The next morning we headed out for the day. First the local restaurant in BERlin. It was jammed with locals, most of whom knew John well. We joined an Amish guy at a table, a friend of John’s. He wasn’t wearing any galluses, which I thought strange. I would soon learn such a thing is not strange at all in Holmes County.

At breakfast, as it had the night before, the conversation drifted to Eli Weaver, the guy whose wife was murdered. The people I spoke to believed he had done it, and placed the blame on Barbara Raber, his lover. According to the locals, Eli was pretty much a low life, and entirely capable of knocking off his wife. But that’s just what they said. I don’t know enough about it to have an opinion.

After breakfast, we toured Schrock’s of Walnut Creek, the area’s largest producer of cabinets and kitchens, and where my boss, Patrick Miller, cut his teeth. Pat’s father, Marvin, manages the place, and took us on an extensive tour through the show room.

On then we rushed, into what would be one busy and exciting day. The great thing about touring Holmes County with John Schmid is that he knows everyone, and you get to meet a lot of interesting people. The bad thing about touring Holmes County with John Schmid is that he knows everyone, and you can’t get to where you’re going, because everyone stops to talk to him. Everywhere we went, stores, post office, the deli for coffee, on the street, people waylaid John and held us up.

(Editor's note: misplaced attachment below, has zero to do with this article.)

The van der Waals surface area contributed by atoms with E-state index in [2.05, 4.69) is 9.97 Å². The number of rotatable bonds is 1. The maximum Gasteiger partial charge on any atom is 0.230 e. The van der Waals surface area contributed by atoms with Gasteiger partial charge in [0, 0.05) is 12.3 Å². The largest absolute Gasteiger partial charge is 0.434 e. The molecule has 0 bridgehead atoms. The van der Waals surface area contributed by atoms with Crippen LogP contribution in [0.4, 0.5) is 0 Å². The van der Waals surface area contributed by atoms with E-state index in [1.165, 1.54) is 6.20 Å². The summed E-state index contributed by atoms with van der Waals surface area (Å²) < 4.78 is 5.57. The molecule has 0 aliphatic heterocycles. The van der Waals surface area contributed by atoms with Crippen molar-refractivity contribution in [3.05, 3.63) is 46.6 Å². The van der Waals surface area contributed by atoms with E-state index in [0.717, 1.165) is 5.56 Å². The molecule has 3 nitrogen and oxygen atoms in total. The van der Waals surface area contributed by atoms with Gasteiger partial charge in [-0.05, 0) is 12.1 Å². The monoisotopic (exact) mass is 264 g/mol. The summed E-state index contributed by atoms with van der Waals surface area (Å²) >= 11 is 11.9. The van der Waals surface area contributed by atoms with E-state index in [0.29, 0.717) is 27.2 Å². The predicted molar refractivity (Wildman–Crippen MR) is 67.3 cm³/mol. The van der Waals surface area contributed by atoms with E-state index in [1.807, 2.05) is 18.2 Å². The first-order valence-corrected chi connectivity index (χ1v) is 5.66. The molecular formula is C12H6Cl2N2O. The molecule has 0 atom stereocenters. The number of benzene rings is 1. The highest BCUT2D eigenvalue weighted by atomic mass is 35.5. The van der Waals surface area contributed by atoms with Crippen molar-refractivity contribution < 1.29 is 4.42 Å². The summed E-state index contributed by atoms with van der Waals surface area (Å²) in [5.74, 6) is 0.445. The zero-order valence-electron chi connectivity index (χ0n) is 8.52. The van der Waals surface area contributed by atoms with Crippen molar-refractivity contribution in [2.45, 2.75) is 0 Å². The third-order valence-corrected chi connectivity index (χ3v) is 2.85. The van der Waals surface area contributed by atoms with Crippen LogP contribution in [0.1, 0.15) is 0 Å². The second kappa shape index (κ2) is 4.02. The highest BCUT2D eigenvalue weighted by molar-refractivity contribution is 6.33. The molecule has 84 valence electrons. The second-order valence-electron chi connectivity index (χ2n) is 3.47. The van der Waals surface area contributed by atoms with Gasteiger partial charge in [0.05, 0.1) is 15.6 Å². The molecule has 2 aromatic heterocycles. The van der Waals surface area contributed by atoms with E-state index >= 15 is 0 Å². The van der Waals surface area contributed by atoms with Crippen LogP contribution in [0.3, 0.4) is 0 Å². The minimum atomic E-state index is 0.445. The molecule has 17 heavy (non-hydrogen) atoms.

Not that I minded. It was just part of the experience. John Schmid is one of the most unique men I’ve ever met. He was born in the Holmes area. Completely “English.” Not a drop of Amish blood. But in his youth, he took to running with the local Amish and got to know them so well he even learned the language. He speaks flawless PA Dutch. He married Lydia, a Mennonite girl whose parents had been Amish. You’d never know he wasn’t born an Amishman. He even sings PA Dutch songs. And the Amish love him for it. He’s accepted as pretty much one of them. Welcome at their homes. And boy, does he know a LOT of people.

Around 11 o’clock, we pulled into Sam and Ruth Eicher’s place in the Millersburg area. They had heard I’d be around and called John and asked him to bring me by. Sam and Ruth lived in Aylmer when I was a child, a young married couple. They lived directly across the road from the old East school house. Their oldest son, Jerry, was my age and in my grade for the first two years, before they moved to Honduras in the late 1960s. Jerry is today a very successful author of Amish fiction.

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Sam, Ruth and Ira at the Eicher home